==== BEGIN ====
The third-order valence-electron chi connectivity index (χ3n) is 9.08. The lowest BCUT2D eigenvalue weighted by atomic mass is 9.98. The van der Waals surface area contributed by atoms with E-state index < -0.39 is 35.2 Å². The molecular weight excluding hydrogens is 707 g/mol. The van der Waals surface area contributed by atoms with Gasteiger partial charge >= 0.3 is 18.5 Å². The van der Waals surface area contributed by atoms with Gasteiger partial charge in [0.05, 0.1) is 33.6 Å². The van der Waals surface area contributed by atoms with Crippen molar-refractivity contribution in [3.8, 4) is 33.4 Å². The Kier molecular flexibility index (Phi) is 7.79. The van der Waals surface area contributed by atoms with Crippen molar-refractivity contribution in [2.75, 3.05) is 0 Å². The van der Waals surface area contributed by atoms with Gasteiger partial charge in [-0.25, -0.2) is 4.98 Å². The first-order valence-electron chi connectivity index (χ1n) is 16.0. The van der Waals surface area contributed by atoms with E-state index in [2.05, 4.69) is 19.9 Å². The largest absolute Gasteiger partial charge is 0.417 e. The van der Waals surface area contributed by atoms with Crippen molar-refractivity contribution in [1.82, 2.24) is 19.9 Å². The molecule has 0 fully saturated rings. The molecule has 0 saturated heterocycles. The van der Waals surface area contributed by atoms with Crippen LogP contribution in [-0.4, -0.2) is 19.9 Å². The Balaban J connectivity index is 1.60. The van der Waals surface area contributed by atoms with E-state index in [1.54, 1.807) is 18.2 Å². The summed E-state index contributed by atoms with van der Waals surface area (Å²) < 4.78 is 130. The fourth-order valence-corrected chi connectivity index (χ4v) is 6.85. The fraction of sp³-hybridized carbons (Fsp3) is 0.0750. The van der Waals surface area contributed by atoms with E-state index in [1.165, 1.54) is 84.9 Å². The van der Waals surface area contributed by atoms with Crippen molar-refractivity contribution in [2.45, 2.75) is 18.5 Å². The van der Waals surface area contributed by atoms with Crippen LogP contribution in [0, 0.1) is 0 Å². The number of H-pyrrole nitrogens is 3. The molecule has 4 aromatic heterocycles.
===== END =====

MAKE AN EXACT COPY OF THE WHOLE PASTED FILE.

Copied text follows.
The third-order valence-electron chi connectivity index (χ3n) is 9.08. The lowest BCUT2D eigenvalue weighted by atomic mass is 9.98. The van der Waals surface area contributed by atoms with E-state index < -0.39 is 35.2 Å². The molecular weight excluding hydrogens is 707 g/mol. The van der Waals surface area contributed by atoms with Gasteiger partial charge >= 0.3 is 18.5 Å². The van der Waals surface area contributed by atoms with Gasteiger partial charge in [0.05, 0.1) is 33.6 Å². The van der Waals surface area contributed by atoms with Crippen molar-refractivity contribution in [3.8, 4) is 33.4 Å². The Kier molecular flexibility index (Phi) is 7.79. The van der Waals surface area contributed by atoms with Crippen molar-refractivity contribution in [2.75, 3.05) is 0 Å². The van der Waals surface area contributed by atoms with Gasteiger partial charge in [-0.25, -0.2) is 4.98 Å². The first-order valence-electron chi connectivity index (χ1n) is 16.0. The van der Waals surface area contributed by atoms with E-state index in [2.05, 4.69) is 19.9 Å². The largest absolute Gasteiger partial charge is 0.417 e. The van der Waals surface area contributed by atoms with Crippen molar-refractivity contribution in [1.82, 2.24) is 19.9 Å². The molecule has 0 fully saturated rings. The molecule has 0 saturated heterocycles. The van der Waals surface area contributed by atoms with Crippen LogP contribution in [-0.4, -0.2) is 19.9 Å². The Balaban J connectivity index is 1.60. The van der Waals surface area contributed by atoms with E-state index in [1.54, 1.807) is 18.2 Å². The summed E-state index contributed by atoms with van der Waals surface area (Å²) < 4.78 is 130. The fourth-order valence-corrected chi connectivity index (χ4v) is 6.85. The fraction of sp³-hybridized carbons (Fsp3) is 0.0750. The van der Waals surface area contributed by atoms with E-state index in [1.165, 1.54) is 84.9 Å². The van der Waals surface area contributed by atoms with Crippen molar-refractivity contribution in [2.45, 2.75) is 18.5 Å². The van der Waals surface area contributed by atoms with Crippen LogP contribution in [0, 0.1) is 0 Å². The number of H-pyrrole nitrogens is 3. The molecule has 4 aromatic heterocycles.